We have all heard the tales of players who were rejected by their county at minor, only to go on and become a legend at senior level. Henry Shefflin is a famous example, while Brian Fenton is held up as the modern day version of that story.
Considering how talented those players are, it is astonishing that they were not appreciated in their younger years. But how do such situations arise? A lot of it may have to do with the way counties approach their underage structures.
Speaking on this week's Three Man Weave, the Balls.ie GAA podcast, the lads addressed this very issue. They discussed the recent comments from former Cork manager Brian Cuthbert, who said we needed to see a change in approaching order to stop these players from slipping through the net:
If I saw him (Shefflin) at 17, there’s a good chance I’d have pushed him away. We’re so focused on today and tomorrow that we don’t think about next year or the year after. Sport is about being patient.
Coaching is about patience but I think we’re in a bubble that wants instant gratification. We want to win today. This is not about winning today, it’s about long-term player development.
Maurice thinks that the success of the likes of Brian Fenton and Henry Shefflin can be viewed as somewhat of an 'accident':
Maurice: Shefflin is in that bracket of elite level player, like Conor McManus or Brian Fenton, who never got a crack at minor and ended up having phenomenal success. You see these lists on Twitter the whole time, of the 15 player who never played minor but went on to play county.
I always think they're an accident. They didn't get there through a pathway or a programme, they got there by a stroke of luck. Brian Fenton got there because Dessie Farrell had a conversation with a club player who said 'by the way, my club mate is flying, you should have him in'.
That's accidental. I suppose the point of that is that there's a huge amount of players that probably miss out because they weren't in that programme initially. Maybe if we had a total overhaul of this win at all costs mentality that is rife, especially in the GAA, that maybe you would catch them.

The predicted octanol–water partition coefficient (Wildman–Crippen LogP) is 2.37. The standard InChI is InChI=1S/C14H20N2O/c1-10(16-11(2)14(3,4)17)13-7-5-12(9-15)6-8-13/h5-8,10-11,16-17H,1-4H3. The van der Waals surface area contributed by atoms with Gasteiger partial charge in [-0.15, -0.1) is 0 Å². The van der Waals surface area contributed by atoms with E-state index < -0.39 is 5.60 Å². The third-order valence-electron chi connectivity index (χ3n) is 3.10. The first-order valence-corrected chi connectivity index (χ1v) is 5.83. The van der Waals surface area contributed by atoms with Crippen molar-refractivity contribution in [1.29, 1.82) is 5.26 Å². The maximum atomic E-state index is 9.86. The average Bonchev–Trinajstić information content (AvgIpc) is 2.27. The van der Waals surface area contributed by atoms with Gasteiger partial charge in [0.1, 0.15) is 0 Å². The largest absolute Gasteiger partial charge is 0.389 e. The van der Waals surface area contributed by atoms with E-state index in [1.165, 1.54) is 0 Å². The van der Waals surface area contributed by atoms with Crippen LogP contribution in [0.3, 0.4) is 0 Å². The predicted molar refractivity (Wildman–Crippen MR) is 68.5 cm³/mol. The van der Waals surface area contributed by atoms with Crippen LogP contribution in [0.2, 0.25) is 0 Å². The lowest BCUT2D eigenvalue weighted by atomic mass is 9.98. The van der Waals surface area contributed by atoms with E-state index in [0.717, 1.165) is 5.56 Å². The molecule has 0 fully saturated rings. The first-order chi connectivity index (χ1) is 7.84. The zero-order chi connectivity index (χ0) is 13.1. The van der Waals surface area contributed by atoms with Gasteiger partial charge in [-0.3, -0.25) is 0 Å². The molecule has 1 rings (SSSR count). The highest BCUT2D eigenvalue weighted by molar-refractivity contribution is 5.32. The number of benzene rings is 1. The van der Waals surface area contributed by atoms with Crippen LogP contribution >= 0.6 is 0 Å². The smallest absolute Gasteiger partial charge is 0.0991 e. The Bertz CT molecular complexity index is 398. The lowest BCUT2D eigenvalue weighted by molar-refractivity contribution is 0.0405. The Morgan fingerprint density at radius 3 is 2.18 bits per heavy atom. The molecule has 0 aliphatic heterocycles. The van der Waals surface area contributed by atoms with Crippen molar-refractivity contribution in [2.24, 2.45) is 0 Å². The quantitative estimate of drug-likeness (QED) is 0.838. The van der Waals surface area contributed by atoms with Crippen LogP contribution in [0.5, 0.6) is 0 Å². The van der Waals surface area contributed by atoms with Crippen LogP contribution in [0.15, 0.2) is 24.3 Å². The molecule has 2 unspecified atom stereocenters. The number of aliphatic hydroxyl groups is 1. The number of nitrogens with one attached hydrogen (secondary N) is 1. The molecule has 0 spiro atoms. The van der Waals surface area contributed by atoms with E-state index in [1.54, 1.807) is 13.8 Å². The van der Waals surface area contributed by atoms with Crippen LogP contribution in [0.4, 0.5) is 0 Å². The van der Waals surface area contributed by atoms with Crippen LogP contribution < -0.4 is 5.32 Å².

A lot of it can come down to the type of player. The bigger they are, the less likely they are to slip through the net. Does that contribute to the type of player we see at inter-county level?
Mark: The thing is then what is the development for, do you do what has been the case at some counties, where you just take in a development squad at u14 level, which is roughly the same development squad that you will see in six or seven years when they are up at u21s. It's just trying to focus on these few elite player that are in the county and turn them into your county senior team.
Or is it that every single player at u14 level gets the same level of coaching from county board experts and development officers and develop them all together? People obviously develop at different rates. At u14 you could have a lad who is 6'2" and is going to dominate there, whereas someone who hasn't had a growth spurt yet could be really skillful and just gets left behind.
That's how you end up with a load of athletic flyers and very few skilled forwards at senior level...
Mick: I think that there are a lot of smaller players that will be dismissed at that level and will never be found. The reason for that is because the miss out on that two or three year development where they can quickly grow with programmes or whatever.
Also, not even necessarily always grow, but adapt to the game at that level where you need to play in a certain way or whatever. But you need to be thought how to do that, and suddenly you're 19 or 20 and you have all the skills in the world, but you're too slight to impact on the game. I think thats how you miss out on those player, and you never find them. Widening the net, especially for the diminutive player, is really important.
You can download the podcast on Sticher, Spotify, Itunes, Pocketcast or any other podcast platform. Subscribe to the 'Balls.ie' GAA feed for extra content including long-form interviews and in-depth discussion.